Treasure in Your Own Backyard
August 17, 2011
It's about 125 degrees out with that Missouri heat index. I'm daydreaming about standing in a cool mountain stream, pulling in a rainbow trout, while soaking in the beauty of the tree-lined slopes. An occasional dragonfly wisps past..... What? Wake up? Okay, even mental vacations have an end. How lovely to pull out a memory of our 2011 June vacation, not in the Colorado Rocky Mountains, but in our own beautiful Missouri mountains.
When you think about getting away for some R & R, you don't have to drive out of state. My husband and I, though not natives of Missouri, are discovering the valuable resources we have in Missouri's beautiful State Parks. There's nothing like breaking away from the crowds and digital noise of modern life and finding restoration in calming creation.
Although most parks have campsites on an "open", walk-in basis, we prefer to see campsite photos and reserve our sites. For information and reservations, you can log in at www.mostateparks.com. In our experience, if you want to be assured of an electric site for any weekend, you need to make reservations six months ahead of time. Another library resource is Missouri State Parks: a Complete Outdoor Recreational Guide.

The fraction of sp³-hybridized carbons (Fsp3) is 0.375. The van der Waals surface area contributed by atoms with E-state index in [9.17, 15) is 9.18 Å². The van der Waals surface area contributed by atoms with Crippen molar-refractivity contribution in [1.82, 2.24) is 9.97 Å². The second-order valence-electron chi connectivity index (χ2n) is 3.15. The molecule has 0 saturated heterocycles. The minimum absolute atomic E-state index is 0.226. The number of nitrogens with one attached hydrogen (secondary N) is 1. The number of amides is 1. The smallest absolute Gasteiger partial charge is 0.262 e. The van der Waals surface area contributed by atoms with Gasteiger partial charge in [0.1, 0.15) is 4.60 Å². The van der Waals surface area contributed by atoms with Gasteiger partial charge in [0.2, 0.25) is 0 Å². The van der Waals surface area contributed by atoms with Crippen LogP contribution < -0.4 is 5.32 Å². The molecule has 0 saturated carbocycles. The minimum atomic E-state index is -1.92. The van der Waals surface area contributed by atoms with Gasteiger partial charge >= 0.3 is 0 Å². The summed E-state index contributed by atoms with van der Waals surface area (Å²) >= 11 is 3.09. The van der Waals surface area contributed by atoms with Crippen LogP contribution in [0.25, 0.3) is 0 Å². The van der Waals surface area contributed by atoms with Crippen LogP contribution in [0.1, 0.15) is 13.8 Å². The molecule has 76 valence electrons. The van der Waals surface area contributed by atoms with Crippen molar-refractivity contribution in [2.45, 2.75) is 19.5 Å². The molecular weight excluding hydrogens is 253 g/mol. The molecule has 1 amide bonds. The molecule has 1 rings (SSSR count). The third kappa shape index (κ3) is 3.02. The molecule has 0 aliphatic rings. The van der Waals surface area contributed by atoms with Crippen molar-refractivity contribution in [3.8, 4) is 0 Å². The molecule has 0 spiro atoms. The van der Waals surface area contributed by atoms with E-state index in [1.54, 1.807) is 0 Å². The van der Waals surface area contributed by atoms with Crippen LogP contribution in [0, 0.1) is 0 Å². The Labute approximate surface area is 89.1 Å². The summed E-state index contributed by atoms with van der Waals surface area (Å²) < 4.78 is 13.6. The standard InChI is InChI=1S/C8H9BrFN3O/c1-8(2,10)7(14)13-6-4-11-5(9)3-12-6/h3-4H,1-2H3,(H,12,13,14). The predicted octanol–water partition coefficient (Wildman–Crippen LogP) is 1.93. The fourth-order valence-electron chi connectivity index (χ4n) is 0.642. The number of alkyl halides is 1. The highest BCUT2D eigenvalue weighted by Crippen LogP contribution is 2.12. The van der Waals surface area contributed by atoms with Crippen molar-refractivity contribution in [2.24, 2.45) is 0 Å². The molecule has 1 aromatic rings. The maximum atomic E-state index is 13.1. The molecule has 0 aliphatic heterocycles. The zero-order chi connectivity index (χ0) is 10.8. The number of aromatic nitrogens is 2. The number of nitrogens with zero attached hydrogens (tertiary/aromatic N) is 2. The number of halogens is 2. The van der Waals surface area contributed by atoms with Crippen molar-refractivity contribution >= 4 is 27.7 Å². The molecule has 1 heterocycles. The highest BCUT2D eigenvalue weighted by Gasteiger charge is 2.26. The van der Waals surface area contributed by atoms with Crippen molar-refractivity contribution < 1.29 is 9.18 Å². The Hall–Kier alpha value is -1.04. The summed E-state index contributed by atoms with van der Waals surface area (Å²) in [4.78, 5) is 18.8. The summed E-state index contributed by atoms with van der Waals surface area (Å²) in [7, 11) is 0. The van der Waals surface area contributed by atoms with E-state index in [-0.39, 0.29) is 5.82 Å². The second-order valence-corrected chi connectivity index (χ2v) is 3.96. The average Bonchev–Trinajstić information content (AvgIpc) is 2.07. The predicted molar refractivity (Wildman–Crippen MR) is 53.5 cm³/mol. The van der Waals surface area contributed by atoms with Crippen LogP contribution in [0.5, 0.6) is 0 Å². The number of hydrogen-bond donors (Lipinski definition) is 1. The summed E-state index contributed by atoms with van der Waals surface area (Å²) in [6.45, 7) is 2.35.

To insure the ability to cool off, we chose parks with natural water features. Our first night at Pomme de Terre-Hermitage Park, we walked onto a lakeside site complete with a gorgeous sunset. Our next three parks, reserved for three night stays, were Montauk State Park, Johnson's Shut-In's State Park and our always favorite, Bennett Springs State Park. Montauk and Bennett Springs have natural spring-fed rivers, stocked daily with trout. My husband kept us well fed with a daily supply of rainbows cooked over a wood fire, yum! We found weekend availability at Johnson's Shut-In's Park. Words fail to describe the geological wonders of Black River. It gets its name from the volcanic boulders that create a natural "water park" of chutes, pools and mini falls. After we hiked the parks trails, it was pure heaven to cool off in the river. There are obvious dangers from climbing around at this river, so I advise caution for those with children.
We have bragging rights now since we climbed Missouri's highest peak, Taum Sauk Mountain, elevation 1,770 ft.! (Perhaps I won't brag about that with those who've climbed in the Great Rockies lately.) It's possible whenever the grandchildren come along, we'll want to return to theme parks or the zoo for vacations. But I'm thinking the next generation will want to go camping too.